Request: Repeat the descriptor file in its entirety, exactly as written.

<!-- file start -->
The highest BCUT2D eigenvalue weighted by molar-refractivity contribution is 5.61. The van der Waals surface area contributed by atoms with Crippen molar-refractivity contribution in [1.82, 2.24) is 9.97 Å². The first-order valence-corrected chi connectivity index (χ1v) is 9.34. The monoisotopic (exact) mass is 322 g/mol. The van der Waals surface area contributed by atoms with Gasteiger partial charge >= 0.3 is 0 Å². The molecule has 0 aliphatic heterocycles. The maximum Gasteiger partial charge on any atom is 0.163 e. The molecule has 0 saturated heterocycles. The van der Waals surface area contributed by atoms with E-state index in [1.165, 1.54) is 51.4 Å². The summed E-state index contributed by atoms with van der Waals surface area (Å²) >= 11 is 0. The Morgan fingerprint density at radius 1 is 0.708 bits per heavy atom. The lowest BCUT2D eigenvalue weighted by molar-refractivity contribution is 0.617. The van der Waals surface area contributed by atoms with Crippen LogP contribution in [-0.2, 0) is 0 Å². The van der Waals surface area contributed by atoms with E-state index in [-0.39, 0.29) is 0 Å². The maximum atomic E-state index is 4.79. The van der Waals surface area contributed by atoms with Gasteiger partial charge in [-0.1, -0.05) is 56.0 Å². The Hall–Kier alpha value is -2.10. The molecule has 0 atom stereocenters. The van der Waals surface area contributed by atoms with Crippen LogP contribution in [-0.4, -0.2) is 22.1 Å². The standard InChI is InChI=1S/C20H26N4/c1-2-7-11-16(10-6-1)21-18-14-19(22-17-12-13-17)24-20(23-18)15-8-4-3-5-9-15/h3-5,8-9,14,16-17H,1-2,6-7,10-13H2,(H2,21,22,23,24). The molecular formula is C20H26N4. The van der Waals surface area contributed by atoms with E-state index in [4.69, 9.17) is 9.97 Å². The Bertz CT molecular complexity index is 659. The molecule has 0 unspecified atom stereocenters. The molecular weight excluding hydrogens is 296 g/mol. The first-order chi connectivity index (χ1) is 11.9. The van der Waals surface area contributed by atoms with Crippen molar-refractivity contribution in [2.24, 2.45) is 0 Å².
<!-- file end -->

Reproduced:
The highest BCUT2D eigenvalue weighted by molar-refractivity contribution is 5.61. The van der Waals surface area contributed by atoms with Crippen molar-refractivity contribution in [1.82, 2.24) is 9.97 Å². The first-order valence-corrected chi connectivity index (χ1v) is 9.34. The monoisotopic (exact) mass is 322 g/mol. The van der Waals surface area contributed by atoms with Gasteiger partial charge >= 0.3 is 0 Å². The molecule has 0 aliphatic heterocycles. The maximum Gasteiger partial charge on any atom is 0.163 e. The molecule has 0 saturated heterocycles. The van der Waals surface area contributed by atoms with E-state index in [1.165, 1.54) is 51.4 Å². The summed E-state index contributed by atoms with van der Waals surface area (Å²) >= 11 is 0. The Morgan fingerprint density at radius 1 is 0.708 bits per heavy atom. The lowest BCUT2D eigenvalue weighted by molar-refractivity contribution is 0.617. The van der Waals surface area contributed by atoms with Crippen LogP contribution in [-0.2, 0) is 0 Å². The van der Waals surface area contributed by atoms with E-state index in [-0.39, 0.29) is 0 Å². The maximum atomic E-state index is 4.79. The van der Waals surface area contributed by atoms with Gasteiger partial charge in [-0.1, -0.05) is 56.0 Å². The Hall–Kier alpha value is -2.10. The molecule has 0 atom stereocenters. The van der Waals surface area contributed by atoms with Crippen LogP contribution in [-0.4, -0.2) is 22.1 Å². The standard InChI is InChI=1S/C20H26N4/c1-2-7-11-16(10-6-1)21-18-14-19(22-17-12-13-17)24-20(23-18)15-8-4-3-5-9-15/h3-5,8-9,14,16-17H,1-2,6-7,10-13H2,(H2,21,22,23,24). The molecular formula is C20H26N4. The van der Waals surface area contributed by atoms with E-state index in [4.69, 9.17) is 9.97 Å². The Bertz CT molecular complexity index is 659. The molecule has 0 unspecified atom stereocenters. The molecular weight excluding hydrogens is 296 g/mol. The first-order chi connectivity index (χ1) is 11.9. The van der Waals surface area contributed by atoms with Crippen molar-refractivity contribution in [2.24, 2.45) is 0 Å².